Boston displays need for upgrade in communication
Local, state and federal law enforcement agencies in New England came together to corner the suspects in the Boston Marathon bombings.
But it was not easy, and the communication challenges that surfaced during the five-day investigation show the great need for a dedicated national public safety broadband network. Most of the police agencies had to depend on commercial wireless carriers, which experienced huge public demand and crashes in the wake of the bombing.
First responders were able to maintain consistent voice contact through their radio systems that were greatly improved after 9/11, according to a report by Stateline News Service. But they encountered problems sharing large data files, such as the video that eventually helped identify the Tsarnaev brothers.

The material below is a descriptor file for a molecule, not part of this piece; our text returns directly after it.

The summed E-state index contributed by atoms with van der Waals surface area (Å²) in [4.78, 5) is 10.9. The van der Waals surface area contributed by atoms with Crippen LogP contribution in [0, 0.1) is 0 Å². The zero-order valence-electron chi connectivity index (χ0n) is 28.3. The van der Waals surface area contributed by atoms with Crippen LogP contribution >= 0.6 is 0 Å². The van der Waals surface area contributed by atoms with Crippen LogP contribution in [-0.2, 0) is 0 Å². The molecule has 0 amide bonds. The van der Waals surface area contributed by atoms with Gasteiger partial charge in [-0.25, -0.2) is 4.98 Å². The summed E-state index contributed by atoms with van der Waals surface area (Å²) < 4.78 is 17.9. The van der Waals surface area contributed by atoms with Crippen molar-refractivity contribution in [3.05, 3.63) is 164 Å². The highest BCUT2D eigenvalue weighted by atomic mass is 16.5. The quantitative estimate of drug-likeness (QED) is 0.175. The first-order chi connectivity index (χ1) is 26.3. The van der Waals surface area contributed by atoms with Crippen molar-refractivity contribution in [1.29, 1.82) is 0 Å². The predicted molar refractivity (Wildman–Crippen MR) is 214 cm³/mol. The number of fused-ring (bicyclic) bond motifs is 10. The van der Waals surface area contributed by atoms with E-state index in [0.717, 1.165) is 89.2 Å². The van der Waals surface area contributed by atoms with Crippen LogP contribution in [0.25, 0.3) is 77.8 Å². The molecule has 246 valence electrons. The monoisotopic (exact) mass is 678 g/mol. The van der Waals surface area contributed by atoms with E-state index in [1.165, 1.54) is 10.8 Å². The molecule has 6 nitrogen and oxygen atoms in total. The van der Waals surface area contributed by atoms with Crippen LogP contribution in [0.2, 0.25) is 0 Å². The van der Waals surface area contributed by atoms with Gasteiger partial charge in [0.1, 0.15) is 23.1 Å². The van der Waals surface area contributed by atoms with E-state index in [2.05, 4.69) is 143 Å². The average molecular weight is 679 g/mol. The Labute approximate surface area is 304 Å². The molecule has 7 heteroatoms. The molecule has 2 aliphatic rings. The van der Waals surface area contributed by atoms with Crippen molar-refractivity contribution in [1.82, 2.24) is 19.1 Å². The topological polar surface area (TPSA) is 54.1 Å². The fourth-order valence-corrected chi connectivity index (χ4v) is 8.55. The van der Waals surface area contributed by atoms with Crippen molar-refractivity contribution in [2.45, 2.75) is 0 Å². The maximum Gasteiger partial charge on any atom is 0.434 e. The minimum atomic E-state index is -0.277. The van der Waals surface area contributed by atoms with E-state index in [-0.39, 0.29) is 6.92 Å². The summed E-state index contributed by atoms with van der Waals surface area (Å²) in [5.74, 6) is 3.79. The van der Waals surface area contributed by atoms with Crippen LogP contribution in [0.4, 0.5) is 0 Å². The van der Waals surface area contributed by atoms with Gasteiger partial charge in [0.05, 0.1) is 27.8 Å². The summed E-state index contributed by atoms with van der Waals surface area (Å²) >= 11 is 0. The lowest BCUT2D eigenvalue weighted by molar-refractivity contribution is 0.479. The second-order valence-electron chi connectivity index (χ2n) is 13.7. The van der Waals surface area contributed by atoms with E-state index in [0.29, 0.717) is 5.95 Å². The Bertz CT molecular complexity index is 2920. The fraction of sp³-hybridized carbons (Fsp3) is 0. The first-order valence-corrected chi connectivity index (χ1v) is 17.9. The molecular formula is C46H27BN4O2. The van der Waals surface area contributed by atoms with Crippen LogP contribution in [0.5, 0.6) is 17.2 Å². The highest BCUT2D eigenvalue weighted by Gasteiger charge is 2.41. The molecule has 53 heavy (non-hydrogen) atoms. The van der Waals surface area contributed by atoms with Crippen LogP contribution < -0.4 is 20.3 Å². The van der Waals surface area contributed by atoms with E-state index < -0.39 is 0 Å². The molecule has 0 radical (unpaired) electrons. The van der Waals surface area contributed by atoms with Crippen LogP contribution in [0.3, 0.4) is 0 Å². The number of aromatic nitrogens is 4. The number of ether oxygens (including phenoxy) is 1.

The good news is that Congress last year approved $7 billion to design and build a secure network and reallocated 20 megahertz of spectrum airwave capacity to support it. The bad news is that the FirstNet system is still on the drawing boards and could take years and a lot more money to develop.
The plan calls for a huge network that would serve 60,000 federal, state and local public safety agencies. It would be designed and built by the independent FirstNet Authority, and state and local agencies would pay for operations and maintenance.
Understandably, there are big challenges in providing the capacity, reliability and security required at a price the agencies can afford.
But officials in Boston stress the need is urgent, and FirstNet should move ahead as quickly as possible.
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